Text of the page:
I teach high school math. Students bring scientific calculators to class, or they sometimes have to borrow one from me. I have two types available: * immediate execution calculators* and

*. I’ve been wondering lately whether one type of calculator is*

**formula calculators***better for learning algebra*than the other.

Here’s how they work (see Wikipedia for a longer explanation: https://en.wikipedia.org/wiki/Calculator_input_methods).

# Immediate Execution

These calculators work by performing calculations along the way as you type in values and operations. For example, you can evaluate the expression

by typing 3, multiply, 45, *then* the sine key. As you press operations and operands the calculator will evaluate what it can according to the rules of order of operations, or BEDMAS. For binary operands (those taking two values to produce a result, like multiplication), you put the values in order. For unary operations (those taking just one value, like squaring or taking a sine), the value must be present on the calculator screen when you press the operator key. These calculators usually have a bracketing feature to allow the user to work through complex expressions without using memory storage.

# Formula

These calculators work by waiting until the user has typed in a complete expression to evaluate, then evaluating the entire expression. The order of button-pushing is pretty much as the symbols are written in the expression, making them easier to use for a lot of folks. Once a value is calculated, it’s stored in an “answer” variable in case it’s needed for the next evaluation.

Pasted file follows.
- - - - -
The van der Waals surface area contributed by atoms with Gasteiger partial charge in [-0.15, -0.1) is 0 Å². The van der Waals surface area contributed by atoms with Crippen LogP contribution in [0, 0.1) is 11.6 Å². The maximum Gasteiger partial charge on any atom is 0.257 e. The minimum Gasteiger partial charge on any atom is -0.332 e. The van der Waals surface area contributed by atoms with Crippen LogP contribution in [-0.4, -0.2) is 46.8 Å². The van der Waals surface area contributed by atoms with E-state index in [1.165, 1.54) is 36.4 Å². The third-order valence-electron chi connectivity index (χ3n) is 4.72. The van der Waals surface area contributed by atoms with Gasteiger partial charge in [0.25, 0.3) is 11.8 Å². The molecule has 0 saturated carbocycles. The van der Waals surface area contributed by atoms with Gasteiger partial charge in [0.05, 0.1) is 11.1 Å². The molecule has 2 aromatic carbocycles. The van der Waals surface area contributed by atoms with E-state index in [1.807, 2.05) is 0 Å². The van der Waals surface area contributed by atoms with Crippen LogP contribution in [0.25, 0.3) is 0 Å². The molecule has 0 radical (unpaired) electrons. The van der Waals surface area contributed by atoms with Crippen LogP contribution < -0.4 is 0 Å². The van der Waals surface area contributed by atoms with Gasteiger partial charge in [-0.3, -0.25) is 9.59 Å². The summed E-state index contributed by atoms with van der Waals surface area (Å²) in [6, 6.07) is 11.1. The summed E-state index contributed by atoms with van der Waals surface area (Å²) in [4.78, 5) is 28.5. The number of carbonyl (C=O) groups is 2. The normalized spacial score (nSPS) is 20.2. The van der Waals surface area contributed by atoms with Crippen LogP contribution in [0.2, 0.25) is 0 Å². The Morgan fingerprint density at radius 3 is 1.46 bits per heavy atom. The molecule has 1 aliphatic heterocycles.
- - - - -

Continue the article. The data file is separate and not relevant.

# Algebraic Expressions and BEDMAS

When we write out algebraic expressions, we have a number of conventions to follow. The most important convention is * order of operations*, which people usually learn to remember with the mnemonic

*or*

**BEDMAS***:*

**PEDMAS**- Brackets (Parentheses)
- Exponents
- Division and Multiplication
- Addition and Subtraction

When evaluating (simplifying) an expression, you first simplify the smaller expressions inside brackets. Then you evaluate exponents, then division and multiplication in the order they appear, and finally addition and subtraction in the order they appear. It’s useful to think of brackets as isolating sub-expressions, which then follow the same rules. It’s also useful to think of this order as the “strength” of the operation: multiplication is a stronger operation than addition, so it holds its operands more tightly together, and it gets evaluated first.

When a student is learning order of operations, it often feels like a set of arcane rules. There is no reason, from the student perspective, that it has to be this way. In fact, it didn’t *really* need to be this way, but the convention was established and now it’s important to abide by it (if you want to be understood, that is).

# How a calculator helps (and hinders) learning arithmetic

People often lament that today’s youth can’t perform basic arithmetic in their head. It’s unfortunately true; I often see students reach for their calculator to evaluate or even . These are facts which prior generations had drilled relentlessly and now have available as “instant” knowledge. Younger people typically haven’t spent enough time practising these computations to develop facility with them. This is partly because the calculator is so readily available.

*(Aside for parents: If you have kids, please do make them practise their age-appropriate facts. It’ll help them in the same way practising reading makes things easier)*

This will draw a lot of heat, I’m sure, but I think calculators do have a strong place in even K-6 learning. They let students explore quickly without the burden of computation getting in the way of non-computational learning. It’s the same effect that web-based, dynamic geometry software can have on learning relationships between figures, lines, etc. *(if you’re looking for awesome dynamic geometry software, try GeoGebra – free and wonderful)*.